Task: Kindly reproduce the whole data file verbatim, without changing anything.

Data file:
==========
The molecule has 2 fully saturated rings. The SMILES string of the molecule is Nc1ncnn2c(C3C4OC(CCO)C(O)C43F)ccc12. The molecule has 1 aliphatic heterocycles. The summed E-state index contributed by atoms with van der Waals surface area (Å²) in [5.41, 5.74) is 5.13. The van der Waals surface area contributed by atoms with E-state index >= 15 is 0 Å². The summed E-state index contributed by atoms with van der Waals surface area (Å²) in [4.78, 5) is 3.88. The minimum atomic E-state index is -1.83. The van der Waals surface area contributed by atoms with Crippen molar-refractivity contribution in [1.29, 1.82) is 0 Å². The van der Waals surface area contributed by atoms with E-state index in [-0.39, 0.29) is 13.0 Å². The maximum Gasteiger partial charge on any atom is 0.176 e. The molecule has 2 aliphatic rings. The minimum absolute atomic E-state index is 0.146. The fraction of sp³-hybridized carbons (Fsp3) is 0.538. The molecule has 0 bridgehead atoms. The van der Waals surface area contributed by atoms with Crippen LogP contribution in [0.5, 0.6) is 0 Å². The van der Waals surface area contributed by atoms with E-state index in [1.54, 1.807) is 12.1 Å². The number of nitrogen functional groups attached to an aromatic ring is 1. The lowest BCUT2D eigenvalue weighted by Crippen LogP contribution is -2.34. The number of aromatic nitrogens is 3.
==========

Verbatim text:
The molecule has 2 fully saturated rings. The SMILES string of the molecule is Nc1ncnn2c(C3C4OC(CCO)C(O)C43F)ccc12. The molecule has 1 aliphatic heterocycles. The summed E-state index contributed by atoms with van der Waals surface area (Å²) in [5.41, 5.74) is 5.13. The van der Waals surface area contributed by atoms with E-state index >= 15 is 0 Å². The summed E-state index contributed by atoms with van der Waals surface area (Å²) in [4.78, 5) is 3.88. The minimum atomic E-state index is -1.83. The van der Waals surface area contributed by atoms with Crippen molar-refractivity contribution in [1.29, 1.82) is 0 Å². The van der Waals surface area contributed by atoms with E-state index in [-0.39, 0.29) is 13.0 Å². The maximum Gasteiger partial charge on any atom is 0.176 e. The molecule has 2 aliphatic rings. The minimum absolute atomic E-state index is 0.146. The fraction of sp³-hybridized carbons (Fsp3) is 0.538. The molecule has 0 bridgehead atoms. The van der Waals surface area contributed by atoms with Crippen LogP contribution in [0.5, 0.6) is 0 Å². The van der Waals surface area contributed by atoms with E-state index in [1.54, 1.807) is 12.1 Å². The number of nitrogen functional groups attached to an aromatic ring is 1. The lowest BCUT2D eigenvalue weighted by Crippen LogP contribution is -2.34. The number of aromatic nitrogens is 3.